SAVE OUR SHOPS: Brixton Pound call for Network Rail to “reconsider eviction notice”

The Brixton Pound have released a statement in support of the campaign to save the businesses in the arches on Atlantic Road and Brixton Station Road from Network Rail’s plans to evict them while redevelopment works are being carried out, with rent rises an inevitable consequence if they return to the units.

Brixton Pound staff and directors wrote the following:

The Brixton Pound (B£) was created to support the small independent businesses that are the lifeblood of the Brixton community. We hope over the years that our efforts have helped raise awareness amongst both Brixton residents and visitors that supporting local businesses, although sometimes costing a little bit more time than going to the big chains, is a worthwhile investment and a more rewarding experience. There is also a hard-nosed economic case for small independents[1] – they employ more local people and spend more of their profits locally than chain retailers. Indeed, two-thirds of all the jobs in the UK are created by small and medium sized enterprises.

As everyone is aware, however, Brixton has increasingly become a more challenging place for independent businesses to survive. Rents have been shooting up year on year and fierce competition has arrived from the major national chain-stores and supermarkets. Brixton’s main high street lost its last independent business – Mr Webster’s shoe shop[2] – a few years back. Now, with the exception of the joss-stick sellers and flower shop pop ups outside the tube, its looks little different from any other UK high street.

Fortunately, off the main thoroughfare, Brixton is still a vibrant home for independents. This includes the 30 businesses in the arches of Atlantic and Station road, many of which have been in residence for decades. So it is with great concern that we hear of the 6-month notice being served by Network Rail to these businesses with no guarantee of a return and the likelihood of large rent increases.

We do not know the details of the negotiations between Network Rail, Lambeth Council and the other stakeholders involved in the Brixton Central development program. We also appreciate that redevelopment of central Brixton will involve difficult decisions and that the current economic climate means commercial considerations have to be balanced against the needs of local stakeholders.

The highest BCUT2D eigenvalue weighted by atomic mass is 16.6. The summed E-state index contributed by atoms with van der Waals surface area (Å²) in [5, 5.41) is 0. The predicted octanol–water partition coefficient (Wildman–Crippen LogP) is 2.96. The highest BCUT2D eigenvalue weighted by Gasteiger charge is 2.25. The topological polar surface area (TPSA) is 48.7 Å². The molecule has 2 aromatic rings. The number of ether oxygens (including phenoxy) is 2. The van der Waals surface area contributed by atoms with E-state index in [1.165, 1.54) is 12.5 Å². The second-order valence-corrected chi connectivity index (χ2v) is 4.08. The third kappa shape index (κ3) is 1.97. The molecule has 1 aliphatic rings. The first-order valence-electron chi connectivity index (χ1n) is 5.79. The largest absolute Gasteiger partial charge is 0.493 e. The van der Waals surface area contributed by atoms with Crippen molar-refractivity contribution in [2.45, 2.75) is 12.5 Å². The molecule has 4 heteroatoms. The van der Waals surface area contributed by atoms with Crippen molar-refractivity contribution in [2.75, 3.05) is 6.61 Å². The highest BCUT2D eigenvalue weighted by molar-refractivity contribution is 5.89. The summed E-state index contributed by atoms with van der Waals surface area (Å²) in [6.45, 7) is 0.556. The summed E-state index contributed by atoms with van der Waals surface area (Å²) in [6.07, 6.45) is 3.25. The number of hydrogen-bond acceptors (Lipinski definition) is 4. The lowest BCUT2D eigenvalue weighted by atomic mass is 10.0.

However, we have been involved in the community consultation and of course are familiar with many of the businesses on these two roads who have been loyal B£ members since we launched in 2009. Our understanding was that the development would not involve permanently uprooting existing businesses. We note in the Future Brixton published feedback [] from the community consultation on the workshops published on 30th December, it is stated that:

“The proposals to locate new studio or office spaces throughout the masterplan were welcomed, with many people raising the need for space to be affordable… Small shops and workspaces in between the viaducts within a new covered space were also well received. The importance of offering space for light industry and artists, including those already in the area was also raised.”

Clearly, something has gone wrong and the proposals, if carried out, represent a huge blow for the robust local economy that we have been working to support.

We ask all the partners involved to try and take a long view on the development of Brixton Central. Of course, in the short-term, the easy options is to simply ramp up the rents on the refurbished commercial properties in the arches to boost profits. But what would be the long-term consequences?

What makes Brixton special and what makes people want to live here and visit is the diversity of both its residents and its businesses. Research also shows that independent businesses, although they may be able to afford a bit less in rent, are less likely to lay off workers[3] or close down during the bad times, as Tesco is doing right now across the country[4].

The current residents of the arches have proven their commitment to Brixton and their ability to ride out the ups and downs of the Brixton economy. They also provide basic goods and services – the shops on this strip include fishmongers, general stores and places to buy fruit and vegetables. But they are also more than simply businesses. They employ Brixton people, are run by Brixton families and serve loyal Brixton customers. Forcing them out would involve breaking part relationships and the social capital built up over generations.

In other words, the decisions over the Central Brixton redevelopment, as with any redevelopment, need to be based on more than just a simple, short-term economic bottom line.

Going forward, as proposed in the petition[5], we ask that Network Rail reconsider their eviction notice and engage in constructive negotiations with the arches businesses to find a solution that will enable them to remain an integral fixture of the Brixton community. We also call on Lambeth Council and the other stakeholders involved to do everything in their power to ensure such a positive outcome.


The Brixton Pound Staff and Directors